Syrian cell phones, internet down after wave of arrests

There is an arrest campaign and phone lines are down so people are suspecting interference, but the government says it is a technical problem, resident says

Syria protest
Image Credit: AFP
Syrian residents in Cyprus demonstrate against Syrian President Bashar Al Assad's regime in front of the Syrian embassy in Nicosia on Friday. State-run television said Assad issued a decree granting citizenship to more than 250,000 Kurds registered as aliens in the Hasaka province records.
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Damascus: Communication networks failed in Syria on Sunday one day after authorities arrested dozens of pro-democracy activists in a crackdown against anti-government protests.

"There is an arrest campaign and phone lines are down so people are suspecting interference but the government says it is a technical problem," a resident of Douma, north of Damascus, told AFP.

In the capital, the internet was down and cell phone communications were practically impossible, although land lines seemed to be working fine.

A customer representative of Syria's phone and internet provider told AFP the problem "was due to an overload of connections" without adding further details.

Syriatel and MTN, Syria's two phone companies, offered customers one hour of free calls valid between April 2 and 6 "in recognition of the people who stood with the President (Bashar) Al Assad during the day of dignity". They were referring to pro-regime demonstrations in the capital Tuesday.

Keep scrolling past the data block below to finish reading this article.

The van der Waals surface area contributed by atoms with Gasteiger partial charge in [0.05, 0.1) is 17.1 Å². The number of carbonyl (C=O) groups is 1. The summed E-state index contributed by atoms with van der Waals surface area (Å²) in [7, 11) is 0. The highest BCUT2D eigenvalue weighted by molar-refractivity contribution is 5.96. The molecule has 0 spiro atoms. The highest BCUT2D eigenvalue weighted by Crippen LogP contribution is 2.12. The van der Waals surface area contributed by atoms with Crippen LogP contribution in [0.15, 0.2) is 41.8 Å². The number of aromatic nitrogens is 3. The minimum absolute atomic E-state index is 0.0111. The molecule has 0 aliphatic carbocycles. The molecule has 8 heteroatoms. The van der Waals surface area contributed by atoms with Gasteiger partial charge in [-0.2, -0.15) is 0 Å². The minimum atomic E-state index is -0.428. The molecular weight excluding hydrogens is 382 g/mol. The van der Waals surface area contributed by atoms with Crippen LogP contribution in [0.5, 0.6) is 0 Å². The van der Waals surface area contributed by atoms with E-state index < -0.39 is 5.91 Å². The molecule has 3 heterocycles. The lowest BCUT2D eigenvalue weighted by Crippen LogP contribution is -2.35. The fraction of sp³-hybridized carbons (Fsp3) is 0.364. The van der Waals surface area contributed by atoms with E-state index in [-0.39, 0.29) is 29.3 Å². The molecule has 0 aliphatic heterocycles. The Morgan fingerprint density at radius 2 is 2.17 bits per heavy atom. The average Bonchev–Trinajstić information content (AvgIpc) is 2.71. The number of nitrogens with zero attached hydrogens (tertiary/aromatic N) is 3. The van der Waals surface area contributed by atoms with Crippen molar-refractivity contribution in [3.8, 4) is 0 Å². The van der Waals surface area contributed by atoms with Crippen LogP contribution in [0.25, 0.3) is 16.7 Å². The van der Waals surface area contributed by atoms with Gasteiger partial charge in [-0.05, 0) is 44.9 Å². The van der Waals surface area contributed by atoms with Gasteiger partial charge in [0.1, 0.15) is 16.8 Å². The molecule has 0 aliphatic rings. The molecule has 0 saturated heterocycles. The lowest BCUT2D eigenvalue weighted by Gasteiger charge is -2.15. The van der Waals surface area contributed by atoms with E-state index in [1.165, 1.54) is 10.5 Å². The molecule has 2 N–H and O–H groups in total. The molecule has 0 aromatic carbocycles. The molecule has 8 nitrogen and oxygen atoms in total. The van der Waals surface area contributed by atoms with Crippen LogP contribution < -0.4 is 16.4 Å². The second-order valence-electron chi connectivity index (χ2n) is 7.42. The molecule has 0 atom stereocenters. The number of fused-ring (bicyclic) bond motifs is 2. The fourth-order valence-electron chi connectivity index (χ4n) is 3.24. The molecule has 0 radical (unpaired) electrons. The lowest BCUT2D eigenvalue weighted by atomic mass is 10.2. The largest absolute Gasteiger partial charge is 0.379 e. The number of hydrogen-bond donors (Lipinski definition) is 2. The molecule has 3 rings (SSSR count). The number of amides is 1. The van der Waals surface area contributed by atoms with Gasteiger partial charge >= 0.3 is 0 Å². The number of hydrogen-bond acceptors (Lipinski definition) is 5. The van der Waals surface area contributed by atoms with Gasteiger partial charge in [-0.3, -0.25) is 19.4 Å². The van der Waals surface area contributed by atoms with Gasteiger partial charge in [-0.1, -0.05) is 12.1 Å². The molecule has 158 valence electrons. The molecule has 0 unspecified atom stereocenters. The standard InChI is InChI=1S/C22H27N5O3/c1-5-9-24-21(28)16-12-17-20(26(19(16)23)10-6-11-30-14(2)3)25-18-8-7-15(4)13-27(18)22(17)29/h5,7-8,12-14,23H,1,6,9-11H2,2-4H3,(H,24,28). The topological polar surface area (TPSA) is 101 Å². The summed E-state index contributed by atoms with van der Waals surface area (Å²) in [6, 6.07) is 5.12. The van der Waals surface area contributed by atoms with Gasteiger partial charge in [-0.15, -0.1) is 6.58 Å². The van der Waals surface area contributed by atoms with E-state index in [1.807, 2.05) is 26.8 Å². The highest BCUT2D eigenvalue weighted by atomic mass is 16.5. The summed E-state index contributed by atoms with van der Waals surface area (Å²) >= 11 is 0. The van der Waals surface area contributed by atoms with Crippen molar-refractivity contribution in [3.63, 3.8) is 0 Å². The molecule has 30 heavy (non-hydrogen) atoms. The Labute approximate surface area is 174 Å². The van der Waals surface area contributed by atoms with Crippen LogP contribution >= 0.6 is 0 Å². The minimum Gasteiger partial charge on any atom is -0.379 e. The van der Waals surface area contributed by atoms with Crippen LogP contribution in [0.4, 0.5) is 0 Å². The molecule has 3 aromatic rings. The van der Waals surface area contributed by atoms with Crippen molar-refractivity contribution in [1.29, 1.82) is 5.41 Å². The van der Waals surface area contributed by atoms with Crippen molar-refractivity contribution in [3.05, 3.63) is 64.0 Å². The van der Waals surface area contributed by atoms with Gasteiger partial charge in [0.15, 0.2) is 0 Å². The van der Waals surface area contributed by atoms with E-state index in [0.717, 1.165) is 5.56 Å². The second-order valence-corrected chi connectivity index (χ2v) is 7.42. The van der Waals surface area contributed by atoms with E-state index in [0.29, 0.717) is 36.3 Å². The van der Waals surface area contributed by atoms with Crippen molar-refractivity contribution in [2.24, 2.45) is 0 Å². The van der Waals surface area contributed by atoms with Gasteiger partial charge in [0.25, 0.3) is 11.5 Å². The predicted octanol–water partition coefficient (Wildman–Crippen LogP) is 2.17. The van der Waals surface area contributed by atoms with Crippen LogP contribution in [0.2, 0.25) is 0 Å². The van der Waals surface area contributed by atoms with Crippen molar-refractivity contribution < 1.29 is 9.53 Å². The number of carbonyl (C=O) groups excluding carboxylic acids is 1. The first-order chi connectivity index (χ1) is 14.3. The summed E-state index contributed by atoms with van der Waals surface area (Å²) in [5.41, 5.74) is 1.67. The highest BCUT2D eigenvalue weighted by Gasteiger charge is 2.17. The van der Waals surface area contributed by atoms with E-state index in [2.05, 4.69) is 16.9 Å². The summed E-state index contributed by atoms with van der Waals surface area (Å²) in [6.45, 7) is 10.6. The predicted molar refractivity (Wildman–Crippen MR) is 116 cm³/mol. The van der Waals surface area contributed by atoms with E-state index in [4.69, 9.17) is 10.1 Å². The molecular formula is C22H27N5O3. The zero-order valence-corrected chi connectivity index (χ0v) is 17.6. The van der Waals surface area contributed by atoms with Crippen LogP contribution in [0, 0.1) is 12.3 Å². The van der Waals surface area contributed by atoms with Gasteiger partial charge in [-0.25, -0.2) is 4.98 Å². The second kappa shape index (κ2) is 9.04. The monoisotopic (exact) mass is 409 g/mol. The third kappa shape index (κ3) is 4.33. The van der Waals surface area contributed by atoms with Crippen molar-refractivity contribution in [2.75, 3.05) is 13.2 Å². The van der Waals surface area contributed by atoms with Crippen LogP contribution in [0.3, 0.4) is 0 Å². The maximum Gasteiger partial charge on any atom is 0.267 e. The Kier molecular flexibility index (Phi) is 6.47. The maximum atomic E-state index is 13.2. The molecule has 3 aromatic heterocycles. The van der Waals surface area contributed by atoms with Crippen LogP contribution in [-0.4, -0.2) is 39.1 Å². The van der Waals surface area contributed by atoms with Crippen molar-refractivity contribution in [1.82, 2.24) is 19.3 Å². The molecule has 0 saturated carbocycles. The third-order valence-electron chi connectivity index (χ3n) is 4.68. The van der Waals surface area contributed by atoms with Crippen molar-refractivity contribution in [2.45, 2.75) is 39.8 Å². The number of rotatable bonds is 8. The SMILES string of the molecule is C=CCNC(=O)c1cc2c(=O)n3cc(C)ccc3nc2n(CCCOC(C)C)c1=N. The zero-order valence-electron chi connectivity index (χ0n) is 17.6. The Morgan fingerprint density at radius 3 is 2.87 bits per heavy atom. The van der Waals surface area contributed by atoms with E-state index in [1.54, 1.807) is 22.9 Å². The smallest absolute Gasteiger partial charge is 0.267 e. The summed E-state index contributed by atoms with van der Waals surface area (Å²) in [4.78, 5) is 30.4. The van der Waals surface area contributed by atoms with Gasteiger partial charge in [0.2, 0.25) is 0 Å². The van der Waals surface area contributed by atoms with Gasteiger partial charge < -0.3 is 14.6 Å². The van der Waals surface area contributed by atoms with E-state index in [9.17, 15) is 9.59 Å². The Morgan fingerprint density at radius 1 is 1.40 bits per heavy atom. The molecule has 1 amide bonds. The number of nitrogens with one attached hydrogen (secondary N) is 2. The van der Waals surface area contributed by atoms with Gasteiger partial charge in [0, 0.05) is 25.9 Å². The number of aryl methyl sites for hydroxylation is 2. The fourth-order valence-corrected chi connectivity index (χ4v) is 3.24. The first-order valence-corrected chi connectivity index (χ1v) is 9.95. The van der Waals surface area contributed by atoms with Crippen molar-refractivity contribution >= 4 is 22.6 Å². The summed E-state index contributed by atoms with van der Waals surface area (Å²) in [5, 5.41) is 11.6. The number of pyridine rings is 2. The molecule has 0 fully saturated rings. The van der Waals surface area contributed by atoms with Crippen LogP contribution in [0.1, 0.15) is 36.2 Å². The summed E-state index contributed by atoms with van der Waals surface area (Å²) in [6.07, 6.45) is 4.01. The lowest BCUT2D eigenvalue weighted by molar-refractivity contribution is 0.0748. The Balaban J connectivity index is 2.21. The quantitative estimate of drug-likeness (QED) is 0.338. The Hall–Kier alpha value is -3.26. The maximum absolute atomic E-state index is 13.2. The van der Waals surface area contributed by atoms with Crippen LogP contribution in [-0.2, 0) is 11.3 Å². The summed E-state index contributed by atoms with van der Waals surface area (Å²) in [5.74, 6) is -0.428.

Syrian President Bashar Al Assad has appointed Adel Safar, who served as agriculture minister in the government of Naji Al Otari which resigned last week, to form a new government, an official Syrian source said on Sunday.

The source said Safar was expected to announce his new cabinet within two days. Al Assad accepted the resignation of Otari's government on Tuesday after a wave of protests in Syria in which witnesses and activists say at least 60 people have been killed.

On Friday, thousands of Syrians marched across the country, calling for reforms, disappointed by a presidential speech which failed to lift a state of emergency in place since 1963.

In a joint statement, eight human rights groups said 46 people were arrested in raids that targeted the southern town of Daraa, one of thee main centres of more than two weeks of demonstrations, as well as Douma north of Damascus and the industrial city of Homs.

"We condemn this extremely violent and unjustified way the Syrian security services dealt with peaceful rallies in Douma where police used excessive force against demonstrators," said the statement.

The rights groups reported that four people died and dozens were wounded in the crackdown. A human rights activist reported eight dead.

A witness told AFP security forces used live ammunition to disperse stone-throwing protesters after noon prayers.

The authorities denied the security forces were responsible for the deaths, blaming them on an "armed group" which opened fire from rooftops on both demonstrators and police.

They acknowledged an unspecified number of deaths and said dozens were wounded, some of them policemen. State television charged that "some of the demonstrators had daubed their clothes with red dye to make foreign reporters believe that they had been injured."

Some 200 people demonstrated outside the courthouse in Daraa, a tribal town near the Jordan border, where security forces arrested eight people between a morning raid and a round-up after the protests, an activist told AFP.